President Trump announced late Wednesday that he had disbanded his controversial "election integrity" commission and blamed a refusal by more than a dozen states to provide what he called "basic information."
"Rather than engage in endless legal battles at taxpayer expense, today President Donald J. Trump signed an executive order to dissolve the Commission, and he has asked the Department of Homeland Security to review its initial findings and determine next courses of action," White House press secretary Sarah Sanders said in a statement.
The commission, led by Vice President Mike Pence and Kansas Secretary of State Kris Kobach, had asked all 50 states and the District of Columbia to hand over reams of personal voter data, including voters' names, voting histories and party affiliations.
Multiple states -- including Virginia, Kentucky, and California -- as well as D.C. declined to comply with the commission's requests.
Trump, during the commission's first meeting, questioned the motives of states that refused to comply with the commission's requests, suggesting they had something to hide. The president had alleged, without evidence, that 3 million to 5 million people voted illegally in the 2016 election, delivering the popular vote to his Democratic rival, Hillary Clinton. Clinton received 2.8 million more votes than Trump nationwide.
Kobach characterized the decision to dissolve the bipartisan group as a "tactical change" and argued DHS can pursue an investigation of election fraud more quickly and efficiently.
"The Democrats, both on and off the commission, made very clear that they were not interested in determining the scope and extent of voter fraud and, indeed, they were trying to stop the commission in its tracks," Kobach said. "The Democrats lost their opportunity, lost their seat at the table, by stonewalling."
Kobach, a conservative Republican and vocal supporter of tough voter ID laws, alleged Democrats wanted no investigation. "Their motto is, 'Nothing to see here,"' he said.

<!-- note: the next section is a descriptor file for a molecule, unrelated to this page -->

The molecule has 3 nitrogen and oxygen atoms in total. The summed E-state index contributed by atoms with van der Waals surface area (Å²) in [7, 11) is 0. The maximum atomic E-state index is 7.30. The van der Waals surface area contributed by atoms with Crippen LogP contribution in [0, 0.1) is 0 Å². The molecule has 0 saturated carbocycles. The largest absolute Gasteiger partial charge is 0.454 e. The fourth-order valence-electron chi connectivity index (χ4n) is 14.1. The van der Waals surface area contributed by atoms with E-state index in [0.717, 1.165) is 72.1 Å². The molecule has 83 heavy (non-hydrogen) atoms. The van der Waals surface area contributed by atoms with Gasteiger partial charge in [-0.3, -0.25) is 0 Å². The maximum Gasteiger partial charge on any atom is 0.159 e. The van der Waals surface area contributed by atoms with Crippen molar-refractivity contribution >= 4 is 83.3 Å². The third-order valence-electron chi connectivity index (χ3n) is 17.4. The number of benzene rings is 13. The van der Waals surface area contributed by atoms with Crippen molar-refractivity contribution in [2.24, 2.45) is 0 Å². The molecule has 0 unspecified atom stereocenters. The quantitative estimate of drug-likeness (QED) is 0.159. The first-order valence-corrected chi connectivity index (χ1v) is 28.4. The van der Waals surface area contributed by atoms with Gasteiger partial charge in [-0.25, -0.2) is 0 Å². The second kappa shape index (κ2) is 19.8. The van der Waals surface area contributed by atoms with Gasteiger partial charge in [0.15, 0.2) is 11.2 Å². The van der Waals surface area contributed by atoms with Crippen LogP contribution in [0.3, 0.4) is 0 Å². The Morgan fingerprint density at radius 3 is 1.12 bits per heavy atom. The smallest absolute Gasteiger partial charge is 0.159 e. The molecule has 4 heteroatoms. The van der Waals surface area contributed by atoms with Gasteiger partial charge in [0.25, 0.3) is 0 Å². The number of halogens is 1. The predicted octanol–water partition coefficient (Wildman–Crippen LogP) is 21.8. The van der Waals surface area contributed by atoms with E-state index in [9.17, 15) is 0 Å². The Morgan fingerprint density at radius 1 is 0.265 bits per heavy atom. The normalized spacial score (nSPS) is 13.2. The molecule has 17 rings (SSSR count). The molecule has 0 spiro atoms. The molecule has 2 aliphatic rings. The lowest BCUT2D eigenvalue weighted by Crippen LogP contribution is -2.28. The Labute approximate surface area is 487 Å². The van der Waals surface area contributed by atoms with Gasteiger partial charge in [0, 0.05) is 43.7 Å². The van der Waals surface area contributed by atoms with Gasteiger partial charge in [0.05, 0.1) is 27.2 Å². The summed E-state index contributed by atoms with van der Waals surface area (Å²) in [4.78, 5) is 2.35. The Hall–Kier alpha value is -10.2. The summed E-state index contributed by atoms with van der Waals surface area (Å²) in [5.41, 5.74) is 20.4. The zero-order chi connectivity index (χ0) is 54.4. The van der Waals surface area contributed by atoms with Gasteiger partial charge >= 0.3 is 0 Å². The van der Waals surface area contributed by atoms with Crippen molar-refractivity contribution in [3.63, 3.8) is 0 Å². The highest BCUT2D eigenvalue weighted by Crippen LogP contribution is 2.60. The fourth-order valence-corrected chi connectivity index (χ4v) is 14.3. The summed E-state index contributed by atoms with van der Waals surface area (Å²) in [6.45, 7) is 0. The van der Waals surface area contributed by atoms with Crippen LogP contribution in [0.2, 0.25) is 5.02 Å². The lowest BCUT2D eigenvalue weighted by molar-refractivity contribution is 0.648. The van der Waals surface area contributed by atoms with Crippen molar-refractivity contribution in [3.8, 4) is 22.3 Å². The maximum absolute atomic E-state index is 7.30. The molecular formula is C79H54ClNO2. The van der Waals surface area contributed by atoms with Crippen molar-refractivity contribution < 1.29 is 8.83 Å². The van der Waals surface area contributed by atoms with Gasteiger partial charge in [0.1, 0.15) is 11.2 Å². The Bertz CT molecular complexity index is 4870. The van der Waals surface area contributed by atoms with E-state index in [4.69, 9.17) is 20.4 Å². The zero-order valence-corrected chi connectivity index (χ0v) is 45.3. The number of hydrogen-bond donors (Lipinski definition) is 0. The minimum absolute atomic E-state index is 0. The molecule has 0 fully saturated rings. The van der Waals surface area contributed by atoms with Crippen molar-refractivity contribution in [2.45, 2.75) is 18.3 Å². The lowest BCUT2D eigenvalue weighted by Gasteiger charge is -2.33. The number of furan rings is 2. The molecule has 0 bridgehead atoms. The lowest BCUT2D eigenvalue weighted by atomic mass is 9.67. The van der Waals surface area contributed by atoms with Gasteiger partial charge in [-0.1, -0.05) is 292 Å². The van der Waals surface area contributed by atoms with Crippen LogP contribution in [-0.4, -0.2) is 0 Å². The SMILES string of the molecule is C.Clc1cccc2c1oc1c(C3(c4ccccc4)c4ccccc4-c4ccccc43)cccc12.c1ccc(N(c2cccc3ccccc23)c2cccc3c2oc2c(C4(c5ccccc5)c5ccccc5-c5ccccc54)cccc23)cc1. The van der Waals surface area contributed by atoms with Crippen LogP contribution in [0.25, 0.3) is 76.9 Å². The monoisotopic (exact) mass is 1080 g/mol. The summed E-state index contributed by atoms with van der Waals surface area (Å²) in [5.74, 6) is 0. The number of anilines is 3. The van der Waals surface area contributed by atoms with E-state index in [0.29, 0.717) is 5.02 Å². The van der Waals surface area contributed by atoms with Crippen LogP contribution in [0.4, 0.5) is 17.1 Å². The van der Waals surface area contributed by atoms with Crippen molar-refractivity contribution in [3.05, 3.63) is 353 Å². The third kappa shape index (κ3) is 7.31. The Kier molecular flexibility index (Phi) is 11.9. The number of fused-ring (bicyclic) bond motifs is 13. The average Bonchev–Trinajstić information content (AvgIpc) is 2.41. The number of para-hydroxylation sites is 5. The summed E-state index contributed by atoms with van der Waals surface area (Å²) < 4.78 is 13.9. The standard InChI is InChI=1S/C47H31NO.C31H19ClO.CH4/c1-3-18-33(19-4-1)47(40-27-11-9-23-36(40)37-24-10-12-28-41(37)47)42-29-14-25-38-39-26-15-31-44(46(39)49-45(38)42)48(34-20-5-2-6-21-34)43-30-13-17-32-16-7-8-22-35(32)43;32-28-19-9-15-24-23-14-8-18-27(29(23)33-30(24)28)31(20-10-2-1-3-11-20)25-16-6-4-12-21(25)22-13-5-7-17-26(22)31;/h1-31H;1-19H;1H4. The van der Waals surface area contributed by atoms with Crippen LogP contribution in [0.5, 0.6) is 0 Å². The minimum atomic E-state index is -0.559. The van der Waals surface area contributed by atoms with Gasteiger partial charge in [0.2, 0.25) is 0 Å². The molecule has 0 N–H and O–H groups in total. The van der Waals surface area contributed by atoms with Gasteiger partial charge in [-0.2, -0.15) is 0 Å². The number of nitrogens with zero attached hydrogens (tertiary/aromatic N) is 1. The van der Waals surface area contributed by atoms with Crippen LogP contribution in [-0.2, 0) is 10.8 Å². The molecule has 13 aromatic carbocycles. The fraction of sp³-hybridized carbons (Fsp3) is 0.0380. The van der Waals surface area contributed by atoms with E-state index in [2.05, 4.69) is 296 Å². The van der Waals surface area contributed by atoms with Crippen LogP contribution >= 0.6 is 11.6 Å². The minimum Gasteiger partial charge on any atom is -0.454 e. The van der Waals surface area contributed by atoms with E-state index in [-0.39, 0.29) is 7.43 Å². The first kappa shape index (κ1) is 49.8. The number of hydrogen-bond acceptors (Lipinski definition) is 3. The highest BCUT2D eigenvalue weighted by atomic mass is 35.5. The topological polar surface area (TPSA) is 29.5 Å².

The requests drew heavy criticism from privacy advocates, as well as civil and voting-rights groups who maintain that there is no definitive evidence of widespread voter fraud in the United States.
One of the members of the commission, Maine Secretary of State Matthew Dunlap, sued the commission in federal court, alleging it had violated federal law by refusing to provide him documents available to other members, among other charges.
Three Democratic senators -- Michael Bennet of Colorado, Cory Booker of New Jersey and Amy Klobuchar of Minnesota -- had also asked the U.S. Government Accountability Office to investigate the commission, which it agreed to do in October.
While there have been isolated cases of people voting illegally, and many voter rolls often contain outdated data, there is no evidence voter fraud is a widespread problem in the United States or has impacted election results.
A study by a Loyola Law School professor found that out of 1 billion votes cast in all American elections between 2000 and 2014, there were only 31 known cases of impersonation fraud.
Critics also viewed the commission as an attempt to distract from the ongoing investigations into Russian election meddling and allegations of collusion between Moscow and Trump campaign aides. The intelligence community concluded that the Russian government mounted a campaign to help Trump win.
Voter advocacy groups and Democrats applauded Wednesday's decision.
"The commission never had anything to do with election integrity," Senate Minority Leader Chuck Schumer, D-N.Y., said in a statement. "It was instead a front to suppress the vote, perpetrate dangerous and baseless claims, and was ridiculed from one end of the country to the other.
"It is no surprise that a commission founded on a lie of widespread voter fraud proved to be a fraud itself," said California Secretary of State Alex Padilla, a Democrat, who had refused to comply with the commission's request for voter data. "No taxpayer dollars should have been wasted on Mr. Trump's voter suppression crusade."
Dale Ho, director of the American Civil Liberties Union Voting Rights Project, accused the commission of engaging in "a wild-goose chase for voter fraud, demonizing the very American voters whom we should all be helping to participate -- with the not-so-secret goal of making voting harder with unnecessary barriers.
"President Trump has tried and failed to spread his own fake news about voter fraud," Ho said.
The Associated Press contributed to this report.